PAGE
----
This Disappears When Logged In

Captured Texas Ratsnake

Discussion in 'Ratsnakes' started by SilverPigeon, Mar 4, 2012.

  1. SilverPigeon

    SilverPigeon Member

    While cleaning my shop today this snake almost fell on my head. After the startle wore off I decided I would attempt to make a pet of him.

    IMG-20120303-00016.jpg

    First I must say I have never owned or cared for a snake before. So I pulled out an old 30 gallon aquarium that I have and put him in it. The he showed his climing skills.

    IMG-20120303-00017.jpg

    So, it was off to PetSmart to find out how little they actually know about snakes. After picking up a heat lamp and other basics I headed home to start setting it all up.

    Upon my return I found that the snake had regurgitaed his previous meal. It was two green anoles and one gecko.

    Which brings me to my questions. How bad is it that he regurgitated? Rather than feeding Pinkie Mice can I feed him his natural prey? They are easily captured around the house and free.

    Thanks in advance for the comments.
     
  2. HerpFanatic

    HerpFanatic Elite Member

    I think if you haven't owned snakes before, a Rattle snake is not a good starter snake. Maybe you should get something a little more not so poisonous. He regurgitated because of the stress he is going through. He may not even eat while captive.
     
  3. DwarvenChef

    DwarvenChef Elite Member

    Stress of getting caught is what happened, natural responce, moves faster without the food slowing him/her down. Ratsnakes are a good starter to learn on and this looks like a yearling or under. So you have a good long time to learn with it.

    Catching local foods can be cheap but problems will arise quickly. Wild foods have "cooties" so to say and in the wild thats natural as well, but once you enclose your habitat those cooties become monsters. Their natural regulatory process is disrupted and they tend to go into overdrive. Not good for the snake and on rare cases very bad for you... If it where my snake, and I have collected hondreds, I would stick to mice via the pet industry, or breed your own. Much safer and easier on your new environment. Ratsnakes are oportunistic feeders and will eat a wide veriety of food items.
     
  4. crepers86

    crepers86 Elite Member

    I thought I seen rattle snake too, and its venom not poison.... anyways this snake is a wild snake, I understand the fasination of wanting to keep it as a pet. Byt for the love of the animal... let it be wild. Captive bred rat snakes are not that much check out bhb reptiles google them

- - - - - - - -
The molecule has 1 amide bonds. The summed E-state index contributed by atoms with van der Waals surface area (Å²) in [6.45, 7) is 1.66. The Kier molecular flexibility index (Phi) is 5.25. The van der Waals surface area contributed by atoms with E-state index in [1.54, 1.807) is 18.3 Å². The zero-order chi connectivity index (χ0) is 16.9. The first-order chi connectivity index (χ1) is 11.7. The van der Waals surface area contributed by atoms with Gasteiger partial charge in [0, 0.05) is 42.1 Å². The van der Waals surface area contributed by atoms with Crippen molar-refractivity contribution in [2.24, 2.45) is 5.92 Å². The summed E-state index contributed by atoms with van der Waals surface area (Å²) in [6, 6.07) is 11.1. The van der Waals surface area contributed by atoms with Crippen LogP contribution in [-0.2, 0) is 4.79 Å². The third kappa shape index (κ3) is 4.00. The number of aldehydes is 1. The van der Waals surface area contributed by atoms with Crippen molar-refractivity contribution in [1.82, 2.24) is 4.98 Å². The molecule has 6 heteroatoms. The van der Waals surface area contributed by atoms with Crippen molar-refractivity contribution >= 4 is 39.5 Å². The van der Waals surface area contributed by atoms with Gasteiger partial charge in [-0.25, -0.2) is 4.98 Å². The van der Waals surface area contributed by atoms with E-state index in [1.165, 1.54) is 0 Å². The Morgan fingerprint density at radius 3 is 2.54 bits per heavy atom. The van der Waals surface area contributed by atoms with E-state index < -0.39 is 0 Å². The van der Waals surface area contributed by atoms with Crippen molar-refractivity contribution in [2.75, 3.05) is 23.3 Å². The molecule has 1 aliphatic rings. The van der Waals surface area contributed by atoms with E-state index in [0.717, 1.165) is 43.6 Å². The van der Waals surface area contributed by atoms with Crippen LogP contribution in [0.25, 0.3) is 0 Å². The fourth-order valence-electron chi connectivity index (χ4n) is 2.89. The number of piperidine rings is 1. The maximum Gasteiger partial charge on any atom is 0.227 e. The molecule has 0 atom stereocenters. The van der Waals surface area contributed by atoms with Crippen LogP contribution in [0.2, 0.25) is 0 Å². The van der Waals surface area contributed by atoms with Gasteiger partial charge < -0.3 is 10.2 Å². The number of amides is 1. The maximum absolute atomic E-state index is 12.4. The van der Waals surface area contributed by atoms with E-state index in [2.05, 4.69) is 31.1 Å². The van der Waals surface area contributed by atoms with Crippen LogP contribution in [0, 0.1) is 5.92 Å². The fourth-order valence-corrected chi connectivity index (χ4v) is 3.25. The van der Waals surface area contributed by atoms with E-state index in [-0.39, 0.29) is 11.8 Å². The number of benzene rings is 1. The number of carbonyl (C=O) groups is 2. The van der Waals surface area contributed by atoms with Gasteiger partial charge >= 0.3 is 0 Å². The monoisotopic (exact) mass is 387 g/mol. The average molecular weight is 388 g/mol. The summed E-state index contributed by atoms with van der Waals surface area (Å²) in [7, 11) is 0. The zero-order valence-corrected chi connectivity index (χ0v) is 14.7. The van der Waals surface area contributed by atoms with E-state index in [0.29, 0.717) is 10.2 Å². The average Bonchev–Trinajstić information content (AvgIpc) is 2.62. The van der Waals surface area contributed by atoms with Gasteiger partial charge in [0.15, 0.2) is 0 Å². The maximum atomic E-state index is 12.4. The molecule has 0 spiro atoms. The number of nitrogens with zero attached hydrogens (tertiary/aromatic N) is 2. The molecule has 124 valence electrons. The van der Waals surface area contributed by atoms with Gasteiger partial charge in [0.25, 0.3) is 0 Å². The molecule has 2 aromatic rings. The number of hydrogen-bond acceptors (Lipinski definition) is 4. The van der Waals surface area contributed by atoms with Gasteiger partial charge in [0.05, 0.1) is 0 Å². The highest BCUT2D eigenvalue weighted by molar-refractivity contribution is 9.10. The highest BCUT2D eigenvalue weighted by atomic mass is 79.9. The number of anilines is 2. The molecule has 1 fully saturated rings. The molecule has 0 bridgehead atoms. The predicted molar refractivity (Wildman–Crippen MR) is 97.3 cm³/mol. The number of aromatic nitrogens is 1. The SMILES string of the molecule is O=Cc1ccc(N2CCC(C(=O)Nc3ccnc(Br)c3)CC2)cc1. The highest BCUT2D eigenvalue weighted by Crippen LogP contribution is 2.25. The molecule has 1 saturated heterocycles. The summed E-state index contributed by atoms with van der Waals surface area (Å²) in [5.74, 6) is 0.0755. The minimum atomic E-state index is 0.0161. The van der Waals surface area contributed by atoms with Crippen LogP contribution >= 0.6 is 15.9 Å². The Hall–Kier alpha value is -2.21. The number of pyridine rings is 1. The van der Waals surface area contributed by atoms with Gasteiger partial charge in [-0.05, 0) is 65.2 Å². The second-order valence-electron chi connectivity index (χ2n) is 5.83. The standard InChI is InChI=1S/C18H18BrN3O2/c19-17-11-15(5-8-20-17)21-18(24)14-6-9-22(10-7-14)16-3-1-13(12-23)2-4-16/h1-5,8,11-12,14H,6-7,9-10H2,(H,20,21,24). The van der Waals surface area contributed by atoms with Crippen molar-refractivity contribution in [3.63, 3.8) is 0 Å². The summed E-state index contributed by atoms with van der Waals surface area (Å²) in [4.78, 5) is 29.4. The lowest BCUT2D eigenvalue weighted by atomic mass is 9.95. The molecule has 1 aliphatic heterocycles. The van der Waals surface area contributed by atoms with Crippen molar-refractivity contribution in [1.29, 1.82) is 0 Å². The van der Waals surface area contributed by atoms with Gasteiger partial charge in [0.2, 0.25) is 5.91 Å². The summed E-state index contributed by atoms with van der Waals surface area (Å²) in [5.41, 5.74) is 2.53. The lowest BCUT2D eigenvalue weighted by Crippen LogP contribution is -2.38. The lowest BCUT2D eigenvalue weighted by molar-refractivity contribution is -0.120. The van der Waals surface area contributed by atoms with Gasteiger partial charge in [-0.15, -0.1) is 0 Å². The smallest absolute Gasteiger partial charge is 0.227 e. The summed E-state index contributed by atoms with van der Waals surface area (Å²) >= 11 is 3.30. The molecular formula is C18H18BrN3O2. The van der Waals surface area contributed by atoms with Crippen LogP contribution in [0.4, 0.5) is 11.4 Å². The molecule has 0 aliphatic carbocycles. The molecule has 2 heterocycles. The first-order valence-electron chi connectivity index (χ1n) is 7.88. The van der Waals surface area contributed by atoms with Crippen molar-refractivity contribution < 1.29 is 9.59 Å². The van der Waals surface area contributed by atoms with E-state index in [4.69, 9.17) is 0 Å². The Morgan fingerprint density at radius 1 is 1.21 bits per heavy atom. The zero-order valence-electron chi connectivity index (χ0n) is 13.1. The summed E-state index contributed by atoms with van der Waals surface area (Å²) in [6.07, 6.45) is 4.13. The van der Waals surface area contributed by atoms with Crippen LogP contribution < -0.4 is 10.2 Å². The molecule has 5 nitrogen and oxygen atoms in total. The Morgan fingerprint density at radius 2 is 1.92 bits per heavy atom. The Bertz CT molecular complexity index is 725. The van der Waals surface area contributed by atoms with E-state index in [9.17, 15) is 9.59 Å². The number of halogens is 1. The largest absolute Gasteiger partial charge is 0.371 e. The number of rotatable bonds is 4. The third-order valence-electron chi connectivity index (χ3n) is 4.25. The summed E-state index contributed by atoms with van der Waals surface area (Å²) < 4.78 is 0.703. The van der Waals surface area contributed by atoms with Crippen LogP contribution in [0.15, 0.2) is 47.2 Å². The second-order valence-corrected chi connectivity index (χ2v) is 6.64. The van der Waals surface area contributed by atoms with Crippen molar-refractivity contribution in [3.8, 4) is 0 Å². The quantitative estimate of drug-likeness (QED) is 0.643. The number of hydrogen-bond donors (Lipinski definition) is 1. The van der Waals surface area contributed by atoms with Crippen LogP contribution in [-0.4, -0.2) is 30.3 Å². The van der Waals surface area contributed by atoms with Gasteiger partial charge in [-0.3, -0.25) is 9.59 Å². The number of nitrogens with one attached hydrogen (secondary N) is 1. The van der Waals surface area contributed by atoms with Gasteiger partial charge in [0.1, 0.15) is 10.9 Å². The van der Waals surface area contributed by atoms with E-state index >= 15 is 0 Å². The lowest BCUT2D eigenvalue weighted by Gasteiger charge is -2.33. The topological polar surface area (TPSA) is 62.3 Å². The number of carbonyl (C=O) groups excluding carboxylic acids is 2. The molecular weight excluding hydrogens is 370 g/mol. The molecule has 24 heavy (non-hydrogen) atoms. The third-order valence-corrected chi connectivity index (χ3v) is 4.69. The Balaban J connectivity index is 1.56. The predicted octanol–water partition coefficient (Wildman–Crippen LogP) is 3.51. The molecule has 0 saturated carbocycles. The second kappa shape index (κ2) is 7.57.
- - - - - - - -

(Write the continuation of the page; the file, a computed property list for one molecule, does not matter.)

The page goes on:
5. bradyloach

    bradyloach Elite Member

    Get a ball python! Rattle snakes are dangerous
     
  6. Dragoness

    Dragoness Elite Member

    Many snakes do not make the transition to captivity very well - especially in the hands of someone who freely admits they are new to this. I believe Texas Rat Snakes are abundantly available captive bred, where they are adapted to and used to life in a cage. These guys will have fewer health problems, will eat readily, and come in a few different color morphs I believe. You may want to look into them. If there are herp shows in your area, checking them out is a good way to see what is out there.

    If you decide to keep it, your snake will need a vet soon, to help remove his wild parasites (which he almost certainly has) before they become an overwhelming problem. And you will need to settle him on a diet of captive bred prey items, preferably frozen/thawed, which carry a significantly reduced risk of reinfecting your snake, and a zero risk of injuring it.

    Their care is very similar to corn snakes, as they are very closely related, and inhabit similar regions.
     
  7. Dragoness

    Dragoness Elite Member

    He doesn't have a rattlesnake. He has a RAT snake. Bit of a difference ;)
     
  8. bradyloach

    bradyloach Elite Member

    Well now I'm an idiot! Haha I really have to learn more about snakes
     
  9. HerpFanatic

    HerpFanatic Elite Member

    Venomous/poisonous the same thing it will hurt you. However my eyes were playing tricks on me.

    Oh wow, at 2:30 am I guess your eyes play tricks on you, I still say I saw rattle. LOL

    To the OP don't mind half of my post. ;)